I’m in south Delhi, walking up a single-lane road that’s roaring with rickshaws (“Missee? Where you go?”), lined with gig posters, private gardens and India’s millennials buying cheap cups of chai and chewing gum before buzzing away on their nippy motorbikes.
We’re all going to the same place: Hauz Khas Village, where something strange has happened to the Indian capital. It’s got hip. (What do you mean you’ve never heard of it? And you call yourself a hipster?)
Delhi was never supposed to be cool. But then neither were Hackney Wick, Forest Gate, Belleville in Paris, or Bushwick, ten years ago the fag end of Brooklyn that nobody ever went to before artisan pizzerias (of Roberta’s) and Lena Dunham (of Girls) turned up in all their glory.
Hauz Khas is still swallowing all its urban sprawl. Despite having been shoved through the gentrification chamber some time ago, it still gives off the air of being a bit dazed at its status of ‘urban village’. The pedestrianised enclave is instantly different from the rest of the city: the crowd is younger, the tenements more polished and the vibe more laid back. Come and hang here, it says – we’ll show you a good time. Not that long ago this tiny enclave, sunk into the greenery of surrounding Deer Park, held almost only the Hauz Khas Complex, an ancient mosque and madrasa around a now-luminous green lake. Rather than worshippers, today its stone steps and high walls are filled with high-school kids – some in couples, some in groups, some drinking takeaway coffee from the recently opened Starbucks, that bellwether of gentrification – but all taking selfies. Unsurprising. It’s a beautiful place.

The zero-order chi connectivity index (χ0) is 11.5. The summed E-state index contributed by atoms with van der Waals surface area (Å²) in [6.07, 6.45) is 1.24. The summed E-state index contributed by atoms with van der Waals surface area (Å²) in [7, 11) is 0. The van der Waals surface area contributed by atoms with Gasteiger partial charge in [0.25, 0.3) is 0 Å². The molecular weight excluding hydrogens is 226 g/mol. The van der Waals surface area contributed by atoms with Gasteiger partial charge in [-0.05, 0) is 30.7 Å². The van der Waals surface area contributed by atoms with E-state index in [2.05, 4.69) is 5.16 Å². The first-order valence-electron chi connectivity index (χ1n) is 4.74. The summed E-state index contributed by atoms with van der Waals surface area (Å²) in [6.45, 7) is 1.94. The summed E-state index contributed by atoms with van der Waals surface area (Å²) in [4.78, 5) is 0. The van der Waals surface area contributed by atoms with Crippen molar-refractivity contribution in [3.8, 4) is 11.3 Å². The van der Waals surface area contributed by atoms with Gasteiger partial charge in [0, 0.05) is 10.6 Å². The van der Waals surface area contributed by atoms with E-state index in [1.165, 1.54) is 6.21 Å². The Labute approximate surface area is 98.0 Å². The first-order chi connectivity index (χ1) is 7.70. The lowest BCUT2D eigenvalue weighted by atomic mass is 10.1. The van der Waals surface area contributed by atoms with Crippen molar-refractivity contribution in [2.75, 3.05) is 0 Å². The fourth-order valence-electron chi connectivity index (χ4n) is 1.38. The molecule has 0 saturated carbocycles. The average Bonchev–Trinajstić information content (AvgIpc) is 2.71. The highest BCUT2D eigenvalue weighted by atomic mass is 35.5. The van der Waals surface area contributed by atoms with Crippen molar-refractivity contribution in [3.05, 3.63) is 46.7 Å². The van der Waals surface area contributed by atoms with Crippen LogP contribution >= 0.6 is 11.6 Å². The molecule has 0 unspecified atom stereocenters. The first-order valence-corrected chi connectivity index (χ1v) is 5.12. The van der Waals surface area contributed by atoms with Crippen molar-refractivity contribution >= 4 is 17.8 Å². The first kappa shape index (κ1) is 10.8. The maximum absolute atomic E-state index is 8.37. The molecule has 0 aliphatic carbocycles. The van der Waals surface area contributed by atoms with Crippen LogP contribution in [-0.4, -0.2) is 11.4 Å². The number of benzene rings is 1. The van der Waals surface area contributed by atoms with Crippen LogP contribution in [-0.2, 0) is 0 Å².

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Chandni Chowkis an Indian microcosm distilled into a couple of square kilometres. The market – one of India’s largest and busiest – sells everything from live chickens and hot chai to silks and spices. Its small alleyways are choked with rickshaws and hanging wires, but getting lost inside is all part of the fun.